In recent times the market has been flooded with Pink Gin products. Some of these are technically gin liqueurs (anything with an %Vol alcohol less than 37.5% - or 40% in the USA - is not gin). Rumours abound in the trade that Britain's biggest gin brand sold more of its pink variant than its normal one in 2019.
Given 2020 is my 35th year working with booze (writes Danny), I'm quite familiar with meteoric rises (remember the alcoholic lemonade craze anyone?). And with alcohol, these rapid trends normally involve a lot of sugar, and one or two dominant fruit characters.
Let's back-pedal a bit. Once upon a time, a Pink Gin was also known as Gin & Bitters, or Gin Pahit (pahit being the Malay term for bittering something). A simple, but highly effective, short mixed drink of Angostura Bitters and gin. Made well, its a gorgeous alternative to a martini, that (in)famous Breakfast of Champions.
But can we make this into an excellent long drink too, more in the style of a G&T?
Here's our preferred result. One where you taste the gin, seasoned with bitters, and can serve to your G&T-loving friends, and its not over-sweet (in fact, the only sugar here comes from the tonic, which has itself been toned down by using part soda, which also calms the quinine down a bit).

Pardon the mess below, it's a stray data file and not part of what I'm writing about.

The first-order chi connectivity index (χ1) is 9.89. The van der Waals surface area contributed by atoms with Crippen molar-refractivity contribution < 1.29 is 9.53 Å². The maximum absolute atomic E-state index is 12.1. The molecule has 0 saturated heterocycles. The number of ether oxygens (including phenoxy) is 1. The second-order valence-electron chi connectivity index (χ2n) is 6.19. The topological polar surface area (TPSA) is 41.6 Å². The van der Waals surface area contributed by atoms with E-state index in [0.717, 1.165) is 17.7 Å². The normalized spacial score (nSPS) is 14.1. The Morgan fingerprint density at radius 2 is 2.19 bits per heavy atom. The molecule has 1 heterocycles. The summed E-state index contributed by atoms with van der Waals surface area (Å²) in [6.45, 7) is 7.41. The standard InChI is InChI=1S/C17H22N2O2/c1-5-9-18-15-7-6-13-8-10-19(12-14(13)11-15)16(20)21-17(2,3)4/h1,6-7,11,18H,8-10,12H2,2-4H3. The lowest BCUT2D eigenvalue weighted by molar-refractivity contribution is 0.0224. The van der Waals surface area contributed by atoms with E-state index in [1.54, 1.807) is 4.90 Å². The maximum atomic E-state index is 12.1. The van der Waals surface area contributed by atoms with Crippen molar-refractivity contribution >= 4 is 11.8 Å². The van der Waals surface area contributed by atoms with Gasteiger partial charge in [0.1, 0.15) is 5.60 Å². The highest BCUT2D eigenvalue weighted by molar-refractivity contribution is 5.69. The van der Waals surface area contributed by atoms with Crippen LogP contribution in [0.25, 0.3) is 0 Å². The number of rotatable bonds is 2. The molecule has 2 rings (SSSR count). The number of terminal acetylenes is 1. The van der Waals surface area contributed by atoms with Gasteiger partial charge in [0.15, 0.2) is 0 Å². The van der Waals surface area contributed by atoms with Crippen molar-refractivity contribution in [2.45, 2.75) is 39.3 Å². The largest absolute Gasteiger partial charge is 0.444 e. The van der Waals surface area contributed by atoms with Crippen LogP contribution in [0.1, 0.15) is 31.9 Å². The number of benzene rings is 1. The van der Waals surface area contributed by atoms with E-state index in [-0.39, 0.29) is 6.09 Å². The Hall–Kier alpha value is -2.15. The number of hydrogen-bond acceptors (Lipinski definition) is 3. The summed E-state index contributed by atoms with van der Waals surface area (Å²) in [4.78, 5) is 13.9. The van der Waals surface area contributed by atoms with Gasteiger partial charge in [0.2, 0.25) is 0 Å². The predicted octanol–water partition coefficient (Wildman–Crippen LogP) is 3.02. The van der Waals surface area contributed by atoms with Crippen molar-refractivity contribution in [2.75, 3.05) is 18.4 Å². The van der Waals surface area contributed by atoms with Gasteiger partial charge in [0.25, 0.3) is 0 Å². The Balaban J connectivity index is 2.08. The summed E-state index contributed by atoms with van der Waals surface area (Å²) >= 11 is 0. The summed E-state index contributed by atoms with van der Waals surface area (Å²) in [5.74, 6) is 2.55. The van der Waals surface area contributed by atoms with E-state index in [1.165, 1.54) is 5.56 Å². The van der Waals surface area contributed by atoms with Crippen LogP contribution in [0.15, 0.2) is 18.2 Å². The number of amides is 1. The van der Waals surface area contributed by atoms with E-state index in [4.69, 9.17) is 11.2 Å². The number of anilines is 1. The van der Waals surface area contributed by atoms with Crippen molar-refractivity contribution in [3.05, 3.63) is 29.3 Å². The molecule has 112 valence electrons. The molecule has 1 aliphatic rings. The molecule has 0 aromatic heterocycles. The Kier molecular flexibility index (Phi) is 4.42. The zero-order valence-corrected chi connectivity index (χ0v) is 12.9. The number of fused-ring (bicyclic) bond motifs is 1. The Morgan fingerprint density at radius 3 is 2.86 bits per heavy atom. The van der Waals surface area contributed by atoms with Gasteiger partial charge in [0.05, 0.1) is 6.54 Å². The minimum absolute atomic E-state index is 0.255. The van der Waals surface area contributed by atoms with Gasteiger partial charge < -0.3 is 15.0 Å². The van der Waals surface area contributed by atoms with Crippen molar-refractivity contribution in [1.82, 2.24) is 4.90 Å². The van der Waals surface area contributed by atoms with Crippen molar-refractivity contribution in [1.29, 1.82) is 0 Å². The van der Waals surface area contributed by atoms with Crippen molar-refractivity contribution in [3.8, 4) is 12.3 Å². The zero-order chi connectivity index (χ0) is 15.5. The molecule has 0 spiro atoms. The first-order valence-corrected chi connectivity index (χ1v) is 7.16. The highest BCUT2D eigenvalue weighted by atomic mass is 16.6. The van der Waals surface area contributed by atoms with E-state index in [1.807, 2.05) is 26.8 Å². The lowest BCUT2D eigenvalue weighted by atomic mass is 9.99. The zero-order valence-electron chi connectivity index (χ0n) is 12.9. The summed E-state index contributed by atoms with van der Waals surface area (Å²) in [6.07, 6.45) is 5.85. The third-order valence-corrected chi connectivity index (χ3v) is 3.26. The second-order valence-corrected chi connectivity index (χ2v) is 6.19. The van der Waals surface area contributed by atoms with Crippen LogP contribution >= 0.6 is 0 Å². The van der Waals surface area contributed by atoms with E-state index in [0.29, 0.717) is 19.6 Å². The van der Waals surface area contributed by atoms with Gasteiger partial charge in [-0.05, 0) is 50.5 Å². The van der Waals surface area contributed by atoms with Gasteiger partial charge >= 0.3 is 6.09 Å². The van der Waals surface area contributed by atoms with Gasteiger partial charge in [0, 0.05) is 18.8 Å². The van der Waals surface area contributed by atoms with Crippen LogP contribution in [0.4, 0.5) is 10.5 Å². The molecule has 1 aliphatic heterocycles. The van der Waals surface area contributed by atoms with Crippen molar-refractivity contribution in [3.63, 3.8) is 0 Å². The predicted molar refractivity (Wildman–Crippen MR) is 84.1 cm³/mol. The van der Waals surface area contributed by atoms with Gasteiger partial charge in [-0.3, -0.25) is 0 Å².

50ml Pollination Gin
100ml Plain good quality Tonic Water
50ml Soda Water
dash of Angostura Bitters
Gently shake a couple of light dashes of Angostura into the bottom of a gin glass (less is more with bitters, you don't want it to dominate), and then add plenty of ice. Build the gin, tonic and soda over the ice, and give it a little stir. Add a garnish of your choice (we've used lime peel and a couple of raspberries in this case).
If you'd prefer to try the short version of Pink Gin, head over to here, where it is the second one down in our selection of short drinks recipes. When mixing short, it requires a little dilution by stirring through ice.